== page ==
Antimicrobial Resistance

Amid the escalating impact of antimicrobial resistance, the Global Leaders Group calls on UN Member States to take bold and concrete action


Geneva, 4 April 2024 – Results from an economic study confirm that the already staggering human toll of antimicrobial resistance (AMR) will be compounded by a catastrophic hit to the global economy unless bolder and more urgent action is taken, the Global Leaders Group (GLG) on AMR said today.

AMR is already a leading cause of death globally, contributing to nearly 5 million deaths, 1 million of which occur in children under the age of five, mainly in low- and middle-income countries.

Uncontrolled AMR is expected to lower life expectancy and lead to unprecedented health expenditure and economic losses

The economic study shows that without a stronger response there would be an average loss of 1.8 years of life expectancy globally by 2035. The study also estimates that AMR would cost the world US$ 412 billion a year in additional healthcare costs and US$ 443 billion per year in lost workforce productivity.

The tools to tackle AMR exist, but must be dramatically scaled up

The economic study shows that if implemented globally, a package of cross-sectoral AMR interventions is expected to cost an average of US$ 46 billion per year but will bring a return of between US$7 and US$13 for every US$1 spent by 2050.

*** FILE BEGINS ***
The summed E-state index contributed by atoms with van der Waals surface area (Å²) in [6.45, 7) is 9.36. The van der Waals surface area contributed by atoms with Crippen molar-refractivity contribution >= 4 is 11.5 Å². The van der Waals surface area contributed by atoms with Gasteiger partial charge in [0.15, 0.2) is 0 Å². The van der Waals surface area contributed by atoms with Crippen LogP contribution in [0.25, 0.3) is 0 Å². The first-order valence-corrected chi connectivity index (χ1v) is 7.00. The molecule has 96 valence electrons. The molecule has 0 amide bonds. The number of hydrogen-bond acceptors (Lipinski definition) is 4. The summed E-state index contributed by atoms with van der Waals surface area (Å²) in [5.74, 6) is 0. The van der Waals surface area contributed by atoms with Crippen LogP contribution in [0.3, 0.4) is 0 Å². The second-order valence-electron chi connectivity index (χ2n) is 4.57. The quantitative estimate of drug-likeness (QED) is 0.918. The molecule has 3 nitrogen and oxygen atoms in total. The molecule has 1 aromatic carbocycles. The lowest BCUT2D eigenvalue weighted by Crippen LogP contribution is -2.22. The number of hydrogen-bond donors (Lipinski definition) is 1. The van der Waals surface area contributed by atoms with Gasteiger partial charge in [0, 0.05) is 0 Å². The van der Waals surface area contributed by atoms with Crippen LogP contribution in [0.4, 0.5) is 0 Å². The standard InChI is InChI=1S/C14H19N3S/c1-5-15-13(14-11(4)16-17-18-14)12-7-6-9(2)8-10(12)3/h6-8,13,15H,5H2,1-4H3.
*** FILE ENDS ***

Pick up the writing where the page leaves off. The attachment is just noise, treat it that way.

We have the tools to mitigate the AMR crisis and these data point to a devastating future if we do not take bolder action now”, says Chair of the GLG on AMR, Mia Amor Mottley, Prime Minister of Barbados. “That is why the Global Leaders Group is making recommendations and proposing targets to drive a robust global response to AMR and save millions of lives.

The Global Leaders Group calls on UN Member States to act boldly

In a new report released today, the GLG calls on political leaders to make concrete and ambitious commitments at the high-level meeting on AMR to be held at the United Nations General Assembly on 26 September.  The GLG report, “Towards specific commitments and action in the response to antimicrobial resistance” urges UN Member States to ensure that adequate, predictable, and sustainable financing is available from domestic and external sources to address AMR, including to tackle the dwindling research and development pipeline for new antibiotics. The GLG proposes that existing financing instruments expand their scope to include AMR and increase investments to support implementation of multisectoral National Action Plans, especially in low- and middle-income countries.